Remittances rise 12% to $12.8b in seven months

Published: February 12, 2019
Inflows from western countries remain major contributors.


Inflows from western countries remain major contributors. PHOTO: FILE

KARACHI    : The measures taken by the government so far to attract higher remittances from overseas Pakistanis have started bearing fruit as inflows have remained on an uptrend from several parts of the world. Remittances from overseas Pakistani workers increased 12% to $12.77 billion in first seven months (July-January) of the current fiscal year compared to $11.38 billion in the same period of previous year, reported the State Bank of Pakistan (SBP) on Monday.

The remittances have remained a big source of the country’s foreign income, which partially help finance foreign expenditure, like import payment and debt repayment, and eventually narrow down the current account deficit. Pakistanis living in western countries, including the United States and the United Kingdom, have remained the engine of growth in remittance inflows in January 2019 and first seven months of the current fiscal year.

At the same time, the remittances from Middle Eastern countries, mainly Saudi Arabia and the United Arab Emirates (UAE), showed improvement in January after remaining under pressure for around two years. “The new government is supporting remittances,” Arif Habib Limited Deputy Head of Research Tahir Abbas told The Express Tribune. In one such measure, the government had let the rupee depreciate around 32% in the past 14 months to Rs138.93 against the US dollar in the inter-bank market on Monday.

The measure was primarily taken to increase exports and cut imports in order to reduce the current account deficit. However, it also helped attract higher worker remittances. Besides, the government has started a crackdown on the illegal Hundi and Hawala operators to give a push to inflows through legal channels, including the banking system. The government has recently introduced the M-Wallet scheme to build capacity for receiving remittances instantly.

It has also doubled the incentive to Rs2 on the receipt of each dollar in remittances as airtime. “The incentives have been announced in recent months and have yet to make a fully favourable impact. Going forward, they are expected to help the country attract higher remittances,” Abbas said. “We have estimated remittances of $22.2 billion in fiscal year 2018-19 (against the government target of $21.2 billion),” he said. “The government may further increase such incentives in order to step up the flow of remittances, which will help it to efficiently manage external economic pressures,” he said.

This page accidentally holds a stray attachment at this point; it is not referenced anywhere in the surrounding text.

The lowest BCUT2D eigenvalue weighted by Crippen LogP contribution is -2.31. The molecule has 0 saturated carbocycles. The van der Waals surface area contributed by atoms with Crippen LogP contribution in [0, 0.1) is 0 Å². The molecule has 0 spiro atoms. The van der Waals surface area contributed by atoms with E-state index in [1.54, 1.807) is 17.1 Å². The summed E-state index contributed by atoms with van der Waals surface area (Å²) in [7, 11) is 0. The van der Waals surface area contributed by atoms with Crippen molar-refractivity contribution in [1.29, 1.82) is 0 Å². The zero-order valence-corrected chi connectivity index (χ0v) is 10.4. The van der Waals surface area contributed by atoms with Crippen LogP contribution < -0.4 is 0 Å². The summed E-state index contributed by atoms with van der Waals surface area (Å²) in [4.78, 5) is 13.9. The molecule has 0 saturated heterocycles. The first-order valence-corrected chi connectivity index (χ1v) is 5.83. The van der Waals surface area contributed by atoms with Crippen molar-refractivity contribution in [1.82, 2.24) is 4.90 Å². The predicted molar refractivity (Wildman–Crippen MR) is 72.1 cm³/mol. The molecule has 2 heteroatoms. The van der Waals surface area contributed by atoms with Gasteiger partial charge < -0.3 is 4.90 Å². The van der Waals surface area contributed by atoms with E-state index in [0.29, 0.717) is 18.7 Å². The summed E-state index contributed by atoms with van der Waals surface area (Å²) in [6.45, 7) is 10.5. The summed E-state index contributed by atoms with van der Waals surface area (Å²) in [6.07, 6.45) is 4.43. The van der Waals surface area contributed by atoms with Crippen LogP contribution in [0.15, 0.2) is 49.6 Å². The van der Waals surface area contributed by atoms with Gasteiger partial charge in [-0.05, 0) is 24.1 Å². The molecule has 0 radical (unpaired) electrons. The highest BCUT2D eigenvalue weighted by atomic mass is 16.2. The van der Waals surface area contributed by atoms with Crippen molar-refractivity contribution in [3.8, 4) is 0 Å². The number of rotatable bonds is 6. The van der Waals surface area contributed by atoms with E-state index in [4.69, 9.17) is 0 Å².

Govt steps up diplomatic efforts to attract remittances

An analyst, who spoke on condition of anonymity, said remittances from two western countries – the US and the UK – had continued to increase apparently because most of the Pakistanis there were supporters of the Pakistan Tehreek-eInsaf government and Prime Minister Imran Khan. The central bank has said that remittance inflows from the Gulf Cooperation Council (GCC), particularly Saudi Arabia, have grown in the recent past. “It is possible that layoffs in the region have gone down in recent months, which may have led to the bottoming out of remittances from the GCC. It remains to be seen if this trend reversal will continue going forward,” the SBP said.

Remittances fall due to global economic slowdown

“Remittance inflows have been under stress for the past couple of years (since the first quarter of FY17) due to low oil prices and the Gulf economies’ adoption of nationalisation policies and fiscal consolidation measures,” it said. In January 2019, the inflows amounted to $1.74 billion, which were 6.4% higher than January 2018, the SBP said.

Country-wise inflows Country-wise details for January 2019 showed that inflows from Saudi Arabia increased to $403.92 million compared to $383.91 million in January 2018. Remittances from the UAE inched up to $352.12 million compared to $351.58 million last year. Workers residing in the US sent $272.32 million compared to $223.94 million in the previous year, from the UK sent $295.13 million compared to $235.1 million, GCC countries (including Bahrain, Kuwait, Qatar and Oman) $166.5 million compared to $186.33 million and EU countries $42.89 million compared to $56.4 million.

Remittances from Malaysia, Norway, Switzerland, Australia, Canada, Japan and other countries in January 2019 amounted to $210.36 million against $201.46 million in January 2018.

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